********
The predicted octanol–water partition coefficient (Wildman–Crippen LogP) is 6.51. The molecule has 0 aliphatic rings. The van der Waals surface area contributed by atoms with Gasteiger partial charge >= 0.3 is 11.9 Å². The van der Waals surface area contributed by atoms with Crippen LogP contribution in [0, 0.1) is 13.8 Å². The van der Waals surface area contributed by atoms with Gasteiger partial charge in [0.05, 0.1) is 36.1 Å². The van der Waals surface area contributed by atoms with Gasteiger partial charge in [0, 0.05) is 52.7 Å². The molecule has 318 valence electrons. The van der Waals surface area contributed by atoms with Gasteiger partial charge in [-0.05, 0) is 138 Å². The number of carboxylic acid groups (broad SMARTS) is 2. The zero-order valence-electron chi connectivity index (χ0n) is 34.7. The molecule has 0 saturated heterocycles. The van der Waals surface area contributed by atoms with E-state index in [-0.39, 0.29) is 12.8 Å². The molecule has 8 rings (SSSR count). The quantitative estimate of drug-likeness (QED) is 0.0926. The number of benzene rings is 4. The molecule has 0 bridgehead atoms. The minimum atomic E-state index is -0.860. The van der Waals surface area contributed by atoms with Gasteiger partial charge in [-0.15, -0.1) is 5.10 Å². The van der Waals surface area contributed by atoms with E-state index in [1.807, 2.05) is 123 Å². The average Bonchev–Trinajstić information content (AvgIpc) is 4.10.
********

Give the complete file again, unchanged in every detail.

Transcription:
The predicted octanol–water partition coefficient (Wildman–Crippen LogP) is 6.51. The molecule has 0 aliphatic rings. The van der Waals surface area contributed by atoms with Gasteiger partial charge >= 0.3 is 11.9 Å². The van der Waals surface area contributed by atoms with Crippen LogP contribution in [0, 0.1) is 13.8 Å². The van der Waals surface area contributed by atoms with Gasteiger partial charge in [0.05, 0.1) is 36.1 Å². The van der Waals surface area contributed by atoms with Gasteiger partial charge in [0, 0.05) is 52.7 Å². The molecule has 318 valence electrons. The van der Waals surface area contributed by atoms with Gasteiger partial charge in [-0.05, 0) is 138 Å². The number of carboxylic acid groups (broad SMARTS) is 2. The zero-order valence-electron chi connectivity index (χ0n) is 34.7. The molecule has 0 saturated heterocycles. The van der Waals surface area contributed by atoms with E-state index in [-0.39, 0.29) is 12.8 Å². The molecule has 8 rings (SSSR count). The quantitative estimate of drug-likeness (QED) is 0.0926. The number of benzene rings is 4. The molecule has 0 bridgehead atoms. The minimum atomic E-state index is -0.860. The van der Waals surface area contributed by atoms with Gasteiger partial charge in [-0.15, -0.1) is 5.10 Å². The van der Waals surface area contributed by atoms with E-state index in [1.807, 2.05) is 123 Å². The average Bonchev–Trinajstić information content (AvgIpc) is 4.10.